The scope was broken down into digestible parts and work was prioritised so that we had a clear definition of what would be necessary to go live and in what order (our scope for the Minimum Viable Product).
The team laid foundations and ensured the design was solid. As the fortnightly sprint iterations went by, the team refined the structure, the design, and the functionality. We tested as we went to make sure that what we built was robust. Over a period of three months, we produced a viable, usable, and functioning end-product.
Working iteratively helped us to build solid foundations
To deliver value rapidly we worked iteratively to build foundations and then expand. We focused as much on improving as a team and how we worked together, as we did on what we were developing.
We were fortunate that, from the outset, we had one of the keys to successful delivery - a clear problem to solve and a clear mandate to solve it. And of course, being under time pressure helped us focus with our partners in the RPA on what was necessary to deliver value to the end users.
Rather than account for all possible outcomes, we focused on the needs of the SFI national pilot, and on ensuring that we were not closing avenues for future change and development.
How far have we got?
We’ve deployed our first two releases so far and processed our first payments runs. More importantly, despite being under close scrutiny, we have delivered into ‘live’ the first FFCP service entirely built within the programme.
As is often the case in our world, complete silence is the best outcome; nothing has gone wrong, and everything has gone to plan, so far. As a point of team pride, we can say we are now processing transactions in under a minute, error free, and providing as much information as before, at a fraction of the effort.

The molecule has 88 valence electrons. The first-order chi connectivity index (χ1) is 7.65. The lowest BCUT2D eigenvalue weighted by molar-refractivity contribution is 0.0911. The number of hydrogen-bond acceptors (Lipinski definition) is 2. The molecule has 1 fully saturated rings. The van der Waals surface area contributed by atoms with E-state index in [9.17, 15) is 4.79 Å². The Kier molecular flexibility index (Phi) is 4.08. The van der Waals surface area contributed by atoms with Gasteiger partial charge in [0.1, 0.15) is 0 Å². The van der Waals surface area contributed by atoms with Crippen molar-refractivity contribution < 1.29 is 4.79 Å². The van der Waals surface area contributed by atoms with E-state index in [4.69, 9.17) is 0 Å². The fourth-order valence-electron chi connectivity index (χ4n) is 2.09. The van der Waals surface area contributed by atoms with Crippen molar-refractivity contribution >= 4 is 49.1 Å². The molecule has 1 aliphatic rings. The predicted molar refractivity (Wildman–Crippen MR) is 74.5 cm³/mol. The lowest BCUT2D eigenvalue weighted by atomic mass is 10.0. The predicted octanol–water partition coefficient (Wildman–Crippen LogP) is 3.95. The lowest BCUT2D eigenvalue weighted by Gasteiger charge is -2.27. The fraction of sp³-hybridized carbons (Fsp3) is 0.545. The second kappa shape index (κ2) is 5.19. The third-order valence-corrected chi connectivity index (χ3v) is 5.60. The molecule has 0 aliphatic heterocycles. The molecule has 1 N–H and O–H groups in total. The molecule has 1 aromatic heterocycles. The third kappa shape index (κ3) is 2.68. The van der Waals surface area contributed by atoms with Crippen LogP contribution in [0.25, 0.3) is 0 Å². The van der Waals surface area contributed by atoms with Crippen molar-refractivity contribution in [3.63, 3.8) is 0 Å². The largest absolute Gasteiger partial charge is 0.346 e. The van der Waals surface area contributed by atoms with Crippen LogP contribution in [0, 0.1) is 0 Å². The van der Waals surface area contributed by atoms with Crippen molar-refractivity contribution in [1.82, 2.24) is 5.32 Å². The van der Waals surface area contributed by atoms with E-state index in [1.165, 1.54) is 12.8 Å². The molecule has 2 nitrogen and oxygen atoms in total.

We have processed nearly £3m in payments without any issues, hitches or difficulties, and look forward to processing many more. More importantly we can now process a payment on an ad hoc basis and can onboard new schemes in two to four weeks. This is easing the pressure on FFCP and is helping us build the confidence and trust of our RPA colleagues and with farmers.
Now we have our foundations in place, and we have a service we can trust and use, we’re looking forward to helping our colleagues do more with what they have. We’ve already started work on onboarding several schemes including the full SFI scheme, which will pass hundreds of millions of pounds through our system.
We’re exploring what we can do to help with things like management information and reporting, as well as how we can share more information with our users. We are really focusing on farmers and how we can give them meaningful information and insight, rather than pre-judging or imposing on them our view.
And we’ve started working in close alignment with the FFCP service team to move out of our tech, ‘back-end focused’ view of the world and are really excited to move into a more user centred world!
Dr Morgan Di Rodi is a Programme Delivery Manager in the Future Farming and Countryside Programme.